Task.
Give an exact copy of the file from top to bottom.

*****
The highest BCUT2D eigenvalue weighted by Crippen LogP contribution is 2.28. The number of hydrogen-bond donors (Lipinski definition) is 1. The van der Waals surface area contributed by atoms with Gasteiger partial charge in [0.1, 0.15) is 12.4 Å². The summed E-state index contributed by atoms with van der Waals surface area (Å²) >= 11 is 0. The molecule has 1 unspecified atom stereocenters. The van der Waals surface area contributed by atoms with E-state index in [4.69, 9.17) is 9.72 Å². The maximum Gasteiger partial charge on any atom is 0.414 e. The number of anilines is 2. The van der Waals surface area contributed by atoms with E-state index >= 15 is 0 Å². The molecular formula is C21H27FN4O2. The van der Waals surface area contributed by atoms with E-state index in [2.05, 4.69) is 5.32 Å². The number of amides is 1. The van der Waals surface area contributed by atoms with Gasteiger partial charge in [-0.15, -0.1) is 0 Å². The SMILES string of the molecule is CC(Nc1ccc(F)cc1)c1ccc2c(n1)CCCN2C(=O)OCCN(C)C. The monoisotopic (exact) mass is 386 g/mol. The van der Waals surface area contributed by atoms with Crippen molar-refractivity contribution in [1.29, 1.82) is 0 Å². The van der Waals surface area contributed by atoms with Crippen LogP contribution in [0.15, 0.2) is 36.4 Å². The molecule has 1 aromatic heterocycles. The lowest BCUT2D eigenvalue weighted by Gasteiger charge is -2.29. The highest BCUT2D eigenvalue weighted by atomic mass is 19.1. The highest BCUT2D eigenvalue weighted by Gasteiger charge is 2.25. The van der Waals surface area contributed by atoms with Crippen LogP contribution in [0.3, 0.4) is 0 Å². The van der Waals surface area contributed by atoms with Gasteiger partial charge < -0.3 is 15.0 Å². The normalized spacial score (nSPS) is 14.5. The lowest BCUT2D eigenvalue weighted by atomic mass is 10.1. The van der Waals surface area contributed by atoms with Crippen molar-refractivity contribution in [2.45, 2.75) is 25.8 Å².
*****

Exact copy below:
The highest BCUT2D eigenvalue weighted by Crippen LogP contribution is 2.28. The number of hydrogen-bond donors (Lipinski definition) is 1. The van der Waals surface area contributed by atoms with Gasteiger partial charge in [0.1, 0.15) is 12.4 Å². The summed E-state index contributed by atoms with van der Waals surface area (Å²) >= 11 is 0. The molecule has 1 unspecified atom stereocenters. The van der Waals surface area contributed by atoms with E-state index in [4.69, 9.17) is 9.72 Å². The maximum Gasteiger partial charge on any atom is 0.414 e. The number of anilines is 2. The van der Waals surface area contributed by atoms with E-state index >= 15 is 0 Å². The molecular formula is C21H27FN4O2. The van der Waals surface area contributed by atoms with E-state index in [2.05, 4.69) is 5.32 Å². The number of amides is 1. The van der Waals surface area contributed by atoms with Gasteiger partial charge in [-0.15, -0.1) is 0 Å². The SMILES string of the molecule is CC(Nc1ccc(F)cc1)c1ccc2c(n1)CCCN2C(=O)OCCN(C)C. The monoisotopic (exact) mass is 386 g/mol. The van der Waals surface area contributed by atoms with Crippen molar-refractivity contribution in [1.29, 1.82) is 0 Å². The van der Waals surface area contributed by atoms with Crippen LogP contribution in [0.15, 0.2) is 36.4 Å². The molecule has 1 aromatic heterocycles. The lowest BCUT2D eigenvalue weighted by Gasteiger charge is -2.29. The highest BCUT2D eigenvalue weighted by atomic mass is 19.1. The highest BCUT2D eigenvalue weighted by Gasteiger charge is 2.25. The van der Waals surface area contributed by atoms with Crippen LogP contribution in [0.3, 0.4) is 0 Å². The van der Waals surface area contributed by atoms with Gasteiger partial charge < -0.3 is 15.0 Å². The normalized spacial score (nSPS) is 14.5. The lowest BCUT2D eigenvalue weighted by atomic mass is 10.1. The van der Waals surface area contributed by atoms with Crippen molar-refractivity contribution in [2.45, 2.75) is 25.8 Å².